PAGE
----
Introduction To Beema and Mullins
A couple of weeks back, we got the chance to get some hands on time with AMD’s upcoming mainstream and low-power APUs (Accelerated Processing Units), codenamed Beema and Mullins. These APUs are the successors to last year’s Temash and Kabini APUs, which powered an array of small form factor and mobile platforms. With this release, however, AMD was laser focused on improving power consumption and efficiency, expanding the platform’s capabilities through both hardware and software tweaks, and of course improving performance over the previous generation.
Beema and Mullins are based on the same piece of silicon, but will target different market segments. Beema is the mainstream part that will find its way into affordable notebook, small form factor systems, and mobile devices. Mullins, however, is a much lower-power derivative, designed for tablets and convertible systems. Both Beema and Mullins feature multiple SKUs, with products in the E1, A4, A6, and A10 family of APUs.
AMD is announcing four Beema-based mainstream APUs today, with TDPs ranging from 10W – 15W. The A6-3610, A4-6210, and E2-6110 are quad-core parts with 2MB of L2 cache, though they’ll feature different max core clocks and DDR3 memory speeds. The E2-6010 is a dual-core part with only 1MB of L2.
There are three Mullins-based products being announced, two quad-cores and a dual-core. The top of the line-up is the A10 Micro-6700T. It’s a quad-core chip, with a max clock speed of 2.2GHz, 2MB of L2, and a TDP of only 4.5W. The A10-6700T is the chip we were actually able to test and have a full batch of benchmarks scores for on the pages ahead. The A4 Micro-6400T is also a quad-core part, but its max CPU frequency tops out at 1.6GHz. The E1 Micro-6100T is the lowest-power part with a TDP of only 3.95W, but unlike the others it is a dual-core chip.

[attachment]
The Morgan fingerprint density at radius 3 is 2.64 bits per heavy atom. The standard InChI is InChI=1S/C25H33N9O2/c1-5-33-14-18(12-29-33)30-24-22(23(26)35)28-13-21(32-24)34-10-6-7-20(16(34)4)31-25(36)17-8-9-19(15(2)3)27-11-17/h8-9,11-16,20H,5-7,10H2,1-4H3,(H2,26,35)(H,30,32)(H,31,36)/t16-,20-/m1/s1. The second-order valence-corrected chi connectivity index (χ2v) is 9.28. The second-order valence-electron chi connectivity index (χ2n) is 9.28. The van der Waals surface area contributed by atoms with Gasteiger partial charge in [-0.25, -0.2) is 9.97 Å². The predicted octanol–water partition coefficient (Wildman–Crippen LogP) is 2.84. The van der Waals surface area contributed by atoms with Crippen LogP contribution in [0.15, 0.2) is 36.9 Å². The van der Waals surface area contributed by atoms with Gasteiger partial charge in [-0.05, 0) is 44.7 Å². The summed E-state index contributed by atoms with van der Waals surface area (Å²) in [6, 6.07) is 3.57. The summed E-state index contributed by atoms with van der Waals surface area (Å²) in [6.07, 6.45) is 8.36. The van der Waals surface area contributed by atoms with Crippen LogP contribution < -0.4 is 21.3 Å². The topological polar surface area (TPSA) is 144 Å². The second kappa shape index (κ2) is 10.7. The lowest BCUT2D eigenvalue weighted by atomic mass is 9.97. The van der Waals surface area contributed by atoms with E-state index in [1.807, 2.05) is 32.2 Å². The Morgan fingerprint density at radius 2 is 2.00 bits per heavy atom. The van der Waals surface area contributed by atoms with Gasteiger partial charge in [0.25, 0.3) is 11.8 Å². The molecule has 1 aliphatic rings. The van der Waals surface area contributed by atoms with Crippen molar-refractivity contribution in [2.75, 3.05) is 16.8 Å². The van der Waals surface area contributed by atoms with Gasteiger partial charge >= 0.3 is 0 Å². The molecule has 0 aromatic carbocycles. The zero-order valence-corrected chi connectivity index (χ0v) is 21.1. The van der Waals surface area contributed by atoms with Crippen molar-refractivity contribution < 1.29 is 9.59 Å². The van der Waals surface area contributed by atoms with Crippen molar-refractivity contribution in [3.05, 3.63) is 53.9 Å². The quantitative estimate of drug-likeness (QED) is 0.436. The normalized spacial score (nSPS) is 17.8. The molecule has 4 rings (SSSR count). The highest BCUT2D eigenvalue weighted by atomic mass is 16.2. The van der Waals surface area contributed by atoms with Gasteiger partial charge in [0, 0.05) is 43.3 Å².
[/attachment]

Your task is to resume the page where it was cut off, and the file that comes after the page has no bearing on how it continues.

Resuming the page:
One thing you may have noticed looking at both of the tables above is that all of the APUs based on Beema and Mullins feature 128 (GCN-based) Radeon cores, despite the fact that they have Radeon R2, R3, R4, and R6 branding. In lieu of altering the GPU configuration, AMD differentiates the graphics capabilities of each part only by altering the GPU clock.
We’ll have more details on the changes and new features introduced with Beema and Mullins on the next page, but in a nutshell they feature updated Puma+ x86 Cores, GCN-based graphics, new System-Aware Power Management, a new ARM-based Platform Security Processor, and support for DDR3 memory speeds up to 1866MHz.
The die shot and map above illustrate Beema/Mullins’ layout. As you can see, the Puma+ X86 cores and graphics engine encompass the bulk of the center of the chip, with cache and other functional blocks surrounding them. The small yellow section labeled PSP is the new platform security processor. The PSP is a 32-bit ARM Cortex A5 core with isolated ROM and SRAM. It’s designed to function in Trusted Execution Environment (TEE), with secure boot rooted in hardware, and support for cryptographic acceleration.
These latest AMD APUs aren’t strictly CPU and GPU cores crammed onto a single piece of silicon. They are full SoCs with on-die memory controllers, PCI Express, SATA, and USB connectivity, and a host of other interface elements. Connect one of these APUs to some memory and storage, and some I/O ports and you’ve essentially got a complete low-power, X86 compatible platform, with modern Radeon graphics.